The god Mithra Mithra was originally a Persian deity considered to be the mediator between mankind and Ahura Mazda, god of light. This god overcame evil and brought life, both animal and vegetable, to humankind. Statues of Mithra characteristically show him holding a bull by the nostrils while plunging a knife into its neck. The Romans identified Mithra with the sun god. December 25 was celebrated as his birthday. Three traditions relate the birth of Mithra: (1) he was born of an incestuous relationship between Ahura Mazda and his own mother; (2) he was born of an ordinary mortal; (3) Mithra was born from a rock. After his redemptive work on earth was finished, Mithra partook of a last supper with some of his devotees and then ascended to heaven, where he continues to assist the faithful in their struggle against demons.
The religion of Mithra Since Mithraism belongs to the general category known as Mystery Religions, our knowledge of its specific doctrines and rituals is very limited. Only devotees of the religion were allowed to witness its rituals or have access to its sacred doctrines. Most of our knowledge, therefore, consists of inferences drawn from artifacts and places of worship discovered by archaeologists.
Characteristics of Mithraism Mithraism was basically a religion of the common people, although at least one Roman emperor (Commodius, 180-192 A.D.) was initiated into its mysteries. It was the only mystery religion which excluded women from membership. It had no professional clergy. Its seven stages of initiation prepared the initiate for ascent to the god of light. These stages corresponded to the seven planetary spheres through which one must ascend to reach the abode of the blessed: the Raven, the Occult, the Soldier, the Lion, the Persian, the Runner of the Sun, and the Father. Male children were allowed to participate in the lower stages.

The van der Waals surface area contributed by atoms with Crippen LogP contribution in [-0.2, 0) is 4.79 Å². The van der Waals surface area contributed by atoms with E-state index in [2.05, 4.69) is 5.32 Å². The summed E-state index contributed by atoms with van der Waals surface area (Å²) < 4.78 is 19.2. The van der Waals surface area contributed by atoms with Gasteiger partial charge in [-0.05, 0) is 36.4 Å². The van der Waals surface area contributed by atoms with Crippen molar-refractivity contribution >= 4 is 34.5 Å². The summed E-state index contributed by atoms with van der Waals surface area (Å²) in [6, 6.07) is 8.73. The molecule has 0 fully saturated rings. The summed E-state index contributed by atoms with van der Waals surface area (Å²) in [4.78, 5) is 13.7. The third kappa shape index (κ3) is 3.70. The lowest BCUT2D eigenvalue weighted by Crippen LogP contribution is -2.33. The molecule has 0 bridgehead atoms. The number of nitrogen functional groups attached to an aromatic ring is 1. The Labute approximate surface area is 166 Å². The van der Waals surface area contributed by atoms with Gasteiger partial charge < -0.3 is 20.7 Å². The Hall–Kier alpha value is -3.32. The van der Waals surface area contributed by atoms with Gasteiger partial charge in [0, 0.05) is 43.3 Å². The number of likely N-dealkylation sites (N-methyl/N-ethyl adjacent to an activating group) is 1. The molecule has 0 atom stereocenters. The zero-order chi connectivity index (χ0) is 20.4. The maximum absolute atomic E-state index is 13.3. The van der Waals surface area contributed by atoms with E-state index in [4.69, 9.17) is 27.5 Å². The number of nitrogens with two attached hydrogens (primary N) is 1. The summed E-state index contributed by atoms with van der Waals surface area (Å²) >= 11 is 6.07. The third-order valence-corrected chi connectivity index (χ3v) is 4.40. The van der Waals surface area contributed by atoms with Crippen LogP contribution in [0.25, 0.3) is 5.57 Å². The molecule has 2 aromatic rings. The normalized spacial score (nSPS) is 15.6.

Rituals In its ancient rural setting the actual slaying of a bull was part of the ritual. The initiate was placed in a pit covered by an iron grate. The bull was slain on the grate, and the initiate attempted to catch its sacred blood with his tongue. By the time the religion reached the Roman Empire, this act seems to have become mere symbolism. Beyond this, we know almost nothing except that bas-reliefs depict celebrants carrying counterfeit heads of animals, Persians, etc. This suggests the wearing of costumes corresponding to the stage of initiation.
A rival to Christianity Of all the mystery religions, Mithraism became the strongest rival to Christianity. Its rivalry with Christianity may be explained by common external features. Among the more prominent are: December 25 the god's birthday, Sunday the holy day, baptism, a sacred meal, categorical ethics, belief in a final judgment with eternal life for the righteous and punishment for the wicked, and that the world would finally be destroyed by fire. See Mystery Religions.
Joe E. Lunceford